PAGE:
D10 is hooked up straight to the 9013 base with no current limiting resistor.

When D10 is an input, the pullup will turn on backlight.
When D10 is an output and low the base goes low and the transistor turns off.
But when D10 is an output and high won't it
"short" through the transistor to the emitter?

Seems like the circuit is missing a diode to ensure that D10 only pulls the base low
and lets the resistor pull the base high.

Without the diode it seems like D10 really needs to either be an output with the pin low to turn
off the display or an input to turn on the display which precludes the use of PWM.

I have a shield that uses a similar circuit. Mine also has a switch to disconnect the ground to the
transistor emitter so you can permanently disable the backlight.

I just measured the current from D10 when D10 is high and it is 95ma!!!
I guess it is lucky that the pin output was not fried.

While the AVR doesn't get "hot", it does get warm when D10 is high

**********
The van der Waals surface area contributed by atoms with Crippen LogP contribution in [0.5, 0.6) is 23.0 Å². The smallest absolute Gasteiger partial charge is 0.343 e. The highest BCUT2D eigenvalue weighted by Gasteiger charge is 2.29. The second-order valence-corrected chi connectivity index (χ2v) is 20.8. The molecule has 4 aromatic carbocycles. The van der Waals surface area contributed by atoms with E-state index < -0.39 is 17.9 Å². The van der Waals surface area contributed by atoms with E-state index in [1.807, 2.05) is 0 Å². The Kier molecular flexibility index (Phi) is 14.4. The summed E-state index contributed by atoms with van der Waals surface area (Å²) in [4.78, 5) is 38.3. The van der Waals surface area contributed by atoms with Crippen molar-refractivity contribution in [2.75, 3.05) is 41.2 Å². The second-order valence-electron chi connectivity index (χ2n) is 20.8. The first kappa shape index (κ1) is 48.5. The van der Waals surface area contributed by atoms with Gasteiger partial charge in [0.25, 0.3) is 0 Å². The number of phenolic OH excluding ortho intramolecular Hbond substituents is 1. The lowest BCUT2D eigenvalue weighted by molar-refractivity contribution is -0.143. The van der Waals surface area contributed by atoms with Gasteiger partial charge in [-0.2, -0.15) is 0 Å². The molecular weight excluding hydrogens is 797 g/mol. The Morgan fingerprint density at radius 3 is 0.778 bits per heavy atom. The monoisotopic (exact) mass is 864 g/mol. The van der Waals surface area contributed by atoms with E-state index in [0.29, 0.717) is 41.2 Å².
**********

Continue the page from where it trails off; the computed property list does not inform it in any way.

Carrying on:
for a few minutes.

Anyway, I'm in the process of modding my shield with a diode.
It looks like an easy mod on the shield I have as the trace to D10 is on back of the shield
for a little bit up by the header before going through to the other side to the transistor which is under the LCD.
Just cut the trace and solder a diode back to the trace.

I'll post a few before/after photos after I get the mod done.

--- bill




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But it's on the Internet, it must be OK.

If they had taken the time to draw a proper schematic diagram they might have spotted that obvious error.  It's too bad that people think that these monstrosities (produced I think by Eagle) are true schematics. 


Don
« Last Edit: March 13, 2012, 04:20:27 pm by floresta » Logged

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Here is a thread I started about the backlight control circuit issue:
http://arduino.cc/forum/index.php/topic,96747.0.html
with some photos of the emartee shield I modified.

--- bill